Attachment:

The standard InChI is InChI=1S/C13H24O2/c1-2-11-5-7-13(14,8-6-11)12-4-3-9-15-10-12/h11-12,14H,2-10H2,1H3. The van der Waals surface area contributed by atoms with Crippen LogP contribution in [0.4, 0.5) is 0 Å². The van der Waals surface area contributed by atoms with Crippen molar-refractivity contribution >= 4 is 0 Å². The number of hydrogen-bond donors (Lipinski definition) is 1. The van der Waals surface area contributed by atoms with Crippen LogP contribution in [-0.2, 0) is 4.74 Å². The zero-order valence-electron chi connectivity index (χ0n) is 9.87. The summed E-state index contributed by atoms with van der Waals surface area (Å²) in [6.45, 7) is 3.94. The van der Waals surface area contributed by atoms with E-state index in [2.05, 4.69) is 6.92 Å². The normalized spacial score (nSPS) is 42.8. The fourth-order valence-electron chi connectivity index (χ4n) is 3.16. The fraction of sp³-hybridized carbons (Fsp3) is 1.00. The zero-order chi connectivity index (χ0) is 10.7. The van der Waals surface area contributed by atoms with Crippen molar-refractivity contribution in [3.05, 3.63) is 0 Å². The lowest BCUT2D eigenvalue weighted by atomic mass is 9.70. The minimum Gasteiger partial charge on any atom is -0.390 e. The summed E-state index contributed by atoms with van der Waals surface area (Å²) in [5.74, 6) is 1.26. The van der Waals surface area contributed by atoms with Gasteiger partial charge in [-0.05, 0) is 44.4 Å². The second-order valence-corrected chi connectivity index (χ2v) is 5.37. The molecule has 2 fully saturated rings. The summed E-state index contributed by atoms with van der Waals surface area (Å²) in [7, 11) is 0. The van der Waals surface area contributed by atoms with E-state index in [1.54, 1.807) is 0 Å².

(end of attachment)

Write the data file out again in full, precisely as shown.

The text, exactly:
The standard InChI is InChI=1S/C13H24O2/c1-2-11-5-7-13(14,8-6-11)12-4-3-9-15-10-12/h11-12,14H,2-10H2,1H3. The van der Waals surface area contributed by atoms with Crippen LogP contribution in [0.4, 0.5) is 0 Å². The van der Waals surface area contributed by atoms with Crippen molar-refractivity contribution >= 4 is 0 Å². The number of hydrogen-bond donors (Lipinski definition) is 1. The van der Waals surface area contributed by atoms with Crippen LogP contribution in [-0.2, 0) is 4.74 Å². The zero-order valence-electron chi connectivity index (χ0n) is 9.87. The summed E-state index contributed by atoms with van der Waals surface area (Å²) in [6.45, 7) is 3.94. The van der Waals surface area contributed by atoms with E-state index in [2.05, 4.69) is 6.92 Å². The normalized spacial score (nSPS) is 42.8. The fourth-order valence-electron chi connectivity index (χ4n) is 3.16. The fraction of sp³-hybridized carbons (Fsp3) is 1.00. The zero-order chi connectivity index (χ0) is 10.7. The van der Waals surface area contributed by atoms with Crippen molar-refractivity contribution in [3.05, 3.63) is 0 Å². The lowest BCUT2D eigenvalue weighted by atomic mass is 9.70. The minimum Gasteiger partial charge on any atom is -0.390 e. The summed E-state index contributed by atoms with van der Waals surface area (Å²) in [5.74, 6) is 1.26. The van der Waals surface area contributed by atoms with Gasteiger partial charge in [-0.05, 0) is 44.4 Å². The second-order valence-corrected chi connectivity index (χ2v) is 5.37. The molecule has 2 fully saturated rings. The summed E-state index contributed by atoms with van der Waals surface area (Å²) in [7, 11) is 0. The van der Waals surface area contributed by atoms with E-state index in [1.54, 1.807) is 0 Å².